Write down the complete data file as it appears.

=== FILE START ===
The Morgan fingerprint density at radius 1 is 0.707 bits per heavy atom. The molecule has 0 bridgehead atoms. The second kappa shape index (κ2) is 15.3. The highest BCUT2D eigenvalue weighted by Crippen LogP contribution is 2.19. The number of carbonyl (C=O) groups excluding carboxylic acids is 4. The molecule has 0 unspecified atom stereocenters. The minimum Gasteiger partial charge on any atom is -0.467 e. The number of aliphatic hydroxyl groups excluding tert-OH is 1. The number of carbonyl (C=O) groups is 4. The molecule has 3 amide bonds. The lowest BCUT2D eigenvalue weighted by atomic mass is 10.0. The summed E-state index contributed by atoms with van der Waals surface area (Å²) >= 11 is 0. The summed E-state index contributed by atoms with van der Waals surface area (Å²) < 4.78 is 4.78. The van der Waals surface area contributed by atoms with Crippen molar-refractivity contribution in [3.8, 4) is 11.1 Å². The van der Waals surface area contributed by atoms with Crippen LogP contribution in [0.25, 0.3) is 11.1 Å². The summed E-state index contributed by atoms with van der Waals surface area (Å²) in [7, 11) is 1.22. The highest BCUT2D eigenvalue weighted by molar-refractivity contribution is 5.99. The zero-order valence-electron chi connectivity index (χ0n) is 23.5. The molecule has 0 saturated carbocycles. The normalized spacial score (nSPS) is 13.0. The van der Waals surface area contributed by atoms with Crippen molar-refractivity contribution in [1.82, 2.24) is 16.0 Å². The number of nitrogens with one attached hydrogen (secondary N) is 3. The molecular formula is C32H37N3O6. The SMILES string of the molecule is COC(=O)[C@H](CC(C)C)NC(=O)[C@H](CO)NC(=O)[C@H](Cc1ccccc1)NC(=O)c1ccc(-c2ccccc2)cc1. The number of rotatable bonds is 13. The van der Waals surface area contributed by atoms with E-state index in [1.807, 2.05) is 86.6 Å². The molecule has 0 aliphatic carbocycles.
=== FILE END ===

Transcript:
The Morgan fingerprint density at radius 1 is 0.707 bits per heavy atom. The molecule has 0 bridgehead atoms. The second kappa shape index (κ2) is 15.3. The highest BCUT2D eigenvalue weighted by Crippen LogP contribution is 2.19. The number of carbonyl (C=O) groups excluding carboxylic acids is 4. The molecule has 0 unspecified atom stereocenters. The minimum Gasteiger partial charge on any atom is -0.467 e. The number of aliphatic hydroxyl groups excluding tert-OH is 1. The number of carbonyl (C=O) groups is 4. The molecule has 3 amide bonds. The lowest BCUT2D eigenvalue weighted by atomic mass is 10.0. The summed E-state index contributed by atoms with van der Waals surface area (Å²) >= 11 is 0. The summed E-state index contributed by atoms with van der Waals surface area (Å²) < 4.78 is 4.78. The van der Waals surface area contributed by atoms with Crippen molar-refractivity contribution in [3.8, 4) is 11.1 Å². The van der Waals surface area contributed by atoms with Crippen LogP contribution in [0.25, 0.3) is 11.1 Å². The summed E-state index contributed by atoms with van der Waals surface area (Å²) in [7, 11) is 1.22. The highest BCUT2D eigenvalue weighted by molar-refractivity contribution is 5.99. The zero-order valence-electron chi connectivity index (χ0n) is 23.5. The molecule has 0 saturated carbocycles. The normalized spacial score (nSPS) is 13.0. The van der Waals surface area contributed by atoms with Crippen molar-refractivity contribution in [1.82, 2.24) is 16.0 Å². The number of nitrogens with one attached hydrogen (secondary N) is 3. The molecular formula is C32H37N3O6. The SMILES string of the molecule is COC(=O)[C@H](CC(C)C)NC(=O)[C@H](CO)NC(=O)[C@H](Cc1ccccc1)NC(=O)c1ccc(-c2ccccc2)cc1. The number of rotatable bonds is 13. The van der Waals surface area contributed by atoms with E-state index in [1.807, 2.05) is 86.6 Å². The molecule has 0 aliphatic carbocycles.